Unfortunately, the survey identified no new sources of water and that matter was largely sidelined over the course of the survey. Indeed, the desire for information that could lead to increased British control and presence in the Holy Land seemed to be the real motive. The survey did, however, produce the most detailed map of the city to date and the first scientific mapping of the holy settlement.

One of the survey's most significant aspects was that it was the first to investigate the underground features of Temple Mount, including its cisterns, channels, and aqueducts.  This led to the discovery of forgotten features, including an arch that used to support a bridge into the Temple Mount complex; the site is immediately adjacent to the Western Wall. The arch was named for Wilson and still carries that name today.

Wilson also carried out ground-breaking work on measuring the elevation of the city. He and his team used triangulation to create the map and marked ground level measurements every ten feet. The survey was ultimately able to discern the difference in elevation between the Mediterranean and the Dead Sea, and for the first time measured the latter at a then-correct level of 395 meters below sea-level.

Archaeologist Shimon Gibson summed up the legacy of the Ordnance Survey of Jerusalem as follows:

What is quite clear is that a major change in the character of the exploration of ancient Jerusalem occurred in the 19th century, with a fascination for the past of the city, fanciful or otherwise, being replaced by that of a scientific concern for the tangible antiquities of the city. The Ordnance Survey conducted by Wilson in 1864 and 1865 marks this turning point. The ancient past of Jerusalem was no longer a matter for armchair scholarly discourse, turning upon the credibility and background of a given scholar, but had now become a matter for clear-cut scientific rigor, which could only be based on facts obtained in empirical fashion, whether through the taking of exact measurements, photography, or excavations in the ground.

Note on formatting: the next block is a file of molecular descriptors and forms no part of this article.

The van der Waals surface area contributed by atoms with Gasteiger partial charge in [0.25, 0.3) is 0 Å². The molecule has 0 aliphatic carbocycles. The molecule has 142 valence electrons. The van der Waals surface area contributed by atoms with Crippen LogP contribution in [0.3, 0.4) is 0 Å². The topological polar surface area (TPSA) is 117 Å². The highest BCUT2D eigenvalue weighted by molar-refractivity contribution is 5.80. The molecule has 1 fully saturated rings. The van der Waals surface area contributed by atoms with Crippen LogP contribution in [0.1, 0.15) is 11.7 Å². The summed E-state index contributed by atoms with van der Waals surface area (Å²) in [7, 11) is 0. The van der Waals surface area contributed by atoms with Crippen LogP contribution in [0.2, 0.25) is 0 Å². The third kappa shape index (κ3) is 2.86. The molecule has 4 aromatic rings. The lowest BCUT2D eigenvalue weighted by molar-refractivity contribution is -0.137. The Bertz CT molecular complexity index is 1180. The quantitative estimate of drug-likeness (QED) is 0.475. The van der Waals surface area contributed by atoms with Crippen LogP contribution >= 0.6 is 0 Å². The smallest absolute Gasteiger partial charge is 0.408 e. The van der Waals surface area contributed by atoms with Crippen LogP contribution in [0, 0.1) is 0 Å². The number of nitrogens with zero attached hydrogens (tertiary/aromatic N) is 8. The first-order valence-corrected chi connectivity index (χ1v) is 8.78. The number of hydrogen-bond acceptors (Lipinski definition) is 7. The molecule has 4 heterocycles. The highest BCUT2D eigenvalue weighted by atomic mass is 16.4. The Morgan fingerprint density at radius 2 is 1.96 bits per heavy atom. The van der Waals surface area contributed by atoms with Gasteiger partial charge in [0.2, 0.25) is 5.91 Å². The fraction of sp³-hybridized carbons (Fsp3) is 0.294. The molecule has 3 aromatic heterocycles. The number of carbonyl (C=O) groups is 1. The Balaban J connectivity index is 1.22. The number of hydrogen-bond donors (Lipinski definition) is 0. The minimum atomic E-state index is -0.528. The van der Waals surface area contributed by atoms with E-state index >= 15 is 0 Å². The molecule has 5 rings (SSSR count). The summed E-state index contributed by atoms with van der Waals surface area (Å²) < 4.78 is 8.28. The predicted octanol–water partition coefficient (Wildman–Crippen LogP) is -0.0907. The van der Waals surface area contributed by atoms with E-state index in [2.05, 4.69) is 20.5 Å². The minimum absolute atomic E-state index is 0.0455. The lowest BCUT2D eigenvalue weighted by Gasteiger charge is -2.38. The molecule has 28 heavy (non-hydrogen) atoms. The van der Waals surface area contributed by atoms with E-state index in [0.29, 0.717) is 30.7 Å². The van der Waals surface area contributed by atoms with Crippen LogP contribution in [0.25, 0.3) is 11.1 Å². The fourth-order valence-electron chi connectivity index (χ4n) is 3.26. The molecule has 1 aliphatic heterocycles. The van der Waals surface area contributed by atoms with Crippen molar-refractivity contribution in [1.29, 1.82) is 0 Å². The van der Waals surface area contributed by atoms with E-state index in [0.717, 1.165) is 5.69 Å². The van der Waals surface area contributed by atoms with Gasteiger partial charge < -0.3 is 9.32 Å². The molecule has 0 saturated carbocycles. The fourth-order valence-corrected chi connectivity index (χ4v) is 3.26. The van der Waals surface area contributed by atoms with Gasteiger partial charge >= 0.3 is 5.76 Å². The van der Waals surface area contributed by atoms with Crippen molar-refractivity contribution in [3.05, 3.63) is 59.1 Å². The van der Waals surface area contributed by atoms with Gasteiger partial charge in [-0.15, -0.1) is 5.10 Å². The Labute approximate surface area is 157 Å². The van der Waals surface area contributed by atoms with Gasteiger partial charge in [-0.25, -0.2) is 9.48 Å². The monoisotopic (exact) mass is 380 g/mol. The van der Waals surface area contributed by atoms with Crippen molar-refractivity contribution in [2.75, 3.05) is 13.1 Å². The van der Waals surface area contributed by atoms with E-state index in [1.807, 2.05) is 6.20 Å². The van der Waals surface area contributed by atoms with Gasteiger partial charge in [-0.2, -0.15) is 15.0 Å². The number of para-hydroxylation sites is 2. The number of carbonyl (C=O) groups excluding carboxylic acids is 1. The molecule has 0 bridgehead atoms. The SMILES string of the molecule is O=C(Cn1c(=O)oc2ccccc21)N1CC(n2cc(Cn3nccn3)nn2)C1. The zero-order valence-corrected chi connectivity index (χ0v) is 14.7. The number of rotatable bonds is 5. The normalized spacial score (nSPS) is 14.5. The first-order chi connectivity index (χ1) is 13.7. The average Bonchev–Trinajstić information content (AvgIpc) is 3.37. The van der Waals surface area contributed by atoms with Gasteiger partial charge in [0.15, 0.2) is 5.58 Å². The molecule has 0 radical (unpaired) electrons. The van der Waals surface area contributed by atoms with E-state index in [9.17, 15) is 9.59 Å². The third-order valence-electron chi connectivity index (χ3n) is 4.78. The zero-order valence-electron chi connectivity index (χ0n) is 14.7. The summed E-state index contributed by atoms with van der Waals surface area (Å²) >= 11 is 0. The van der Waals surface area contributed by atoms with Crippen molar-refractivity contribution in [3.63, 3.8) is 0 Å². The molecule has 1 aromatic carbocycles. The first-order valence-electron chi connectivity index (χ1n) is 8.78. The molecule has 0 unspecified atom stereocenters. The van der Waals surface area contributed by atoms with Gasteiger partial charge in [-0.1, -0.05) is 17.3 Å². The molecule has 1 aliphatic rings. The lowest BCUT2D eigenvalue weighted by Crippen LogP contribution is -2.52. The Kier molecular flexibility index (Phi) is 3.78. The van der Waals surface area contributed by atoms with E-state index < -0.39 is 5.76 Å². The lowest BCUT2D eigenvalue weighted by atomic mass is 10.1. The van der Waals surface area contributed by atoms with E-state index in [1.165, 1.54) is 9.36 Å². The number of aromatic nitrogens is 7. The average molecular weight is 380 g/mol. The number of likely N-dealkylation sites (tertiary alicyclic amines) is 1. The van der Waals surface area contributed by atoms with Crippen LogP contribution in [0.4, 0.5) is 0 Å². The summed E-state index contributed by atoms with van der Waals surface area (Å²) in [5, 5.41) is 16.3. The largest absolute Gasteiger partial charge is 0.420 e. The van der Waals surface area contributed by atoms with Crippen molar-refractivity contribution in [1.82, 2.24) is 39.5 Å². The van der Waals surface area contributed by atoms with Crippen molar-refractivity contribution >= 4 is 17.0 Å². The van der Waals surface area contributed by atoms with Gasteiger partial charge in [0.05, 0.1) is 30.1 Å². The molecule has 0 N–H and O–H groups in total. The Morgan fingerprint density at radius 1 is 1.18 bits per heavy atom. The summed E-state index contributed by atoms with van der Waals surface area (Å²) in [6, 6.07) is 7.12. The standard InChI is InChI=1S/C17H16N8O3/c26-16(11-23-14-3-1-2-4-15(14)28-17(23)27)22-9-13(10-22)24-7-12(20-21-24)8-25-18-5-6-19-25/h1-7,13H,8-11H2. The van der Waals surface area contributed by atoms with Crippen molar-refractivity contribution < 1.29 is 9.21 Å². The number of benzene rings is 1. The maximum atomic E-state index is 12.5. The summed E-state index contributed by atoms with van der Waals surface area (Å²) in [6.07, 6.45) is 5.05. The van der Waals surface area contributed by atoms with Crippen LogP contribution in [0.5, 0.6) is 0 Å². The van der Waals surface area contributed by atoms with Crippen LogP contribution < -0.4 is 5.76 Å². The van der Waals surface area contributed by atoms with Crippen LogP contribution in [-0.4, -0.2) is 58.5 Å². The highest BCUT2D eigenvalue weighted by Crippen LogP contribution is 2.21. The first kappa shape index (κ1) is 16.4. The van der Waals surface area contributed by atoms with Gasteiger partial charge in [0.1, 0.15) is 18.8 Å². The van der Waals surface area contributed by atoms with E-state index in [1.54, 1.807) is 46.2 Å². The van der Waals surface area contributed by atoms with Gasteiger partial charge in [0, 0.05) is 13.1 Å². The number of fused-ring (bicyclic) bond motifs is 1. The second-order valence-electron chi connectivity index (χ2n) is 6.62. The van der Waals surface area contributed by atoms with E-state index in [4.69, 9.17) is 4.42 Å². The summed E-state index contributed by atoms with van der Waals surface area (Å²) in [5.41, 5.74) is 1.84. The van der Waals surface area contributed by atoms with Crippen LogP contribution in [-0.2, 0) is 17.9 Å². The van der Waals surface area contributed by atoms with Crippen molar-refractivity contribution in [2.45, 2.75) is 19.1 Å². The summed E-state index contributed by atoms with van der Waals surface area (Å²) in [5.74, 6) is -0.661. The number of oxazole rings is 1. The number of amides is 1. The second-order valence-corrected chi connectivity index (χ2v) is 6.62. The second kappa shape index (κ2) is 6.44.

The survey also served as the impetus for the founding of the Palestine Exploration Fund, which first met on June 22, 1865. Wilson was appointed as the first Chief Director of the Fund.

States of the map

The maps was first published in 1865 and revised in 1871 and 1876.  A reduced-size version of the map was also produced in 1868.


Over a century after the survey, Dan Bahat described this map as “a watershed in the exploration of Jerusalem and its past.” The Jerusalem Post commented that Wilson's efforts “served as the basis for all future Jerusalem research.”  

The map was the most accurate map of the city for seventy years, when the British Mandate’s Survey of Palestine published a map of the Old City at a scale of 1:2,500 in 1936. 

Condition Description
Dissected and laid on linen. With original cloth folder.
Dan Bahat, "Introduction: The Ordnance Survey and its contribution to the study of Jerusalem” in Ordnance Survey of Jerusalem (Facsimile ed., Ariel Publishing House, 1980); Benjamin Glatt, "Surveying Jerusalem" The Jerusalem Post (25 October 2016); Bruno Schelhaas, Jutta Faehndrich, Haim Goren, Mapping the Holy Land: The Foundation of a Scientific Cartography of Palestine (Bloomsbury Publishing, 2017); Daniel Foliard, Dislocating the Orient: British Maps and the Making of the Middle East, 1854-1921 (University of Chicago Press, 2017). KAP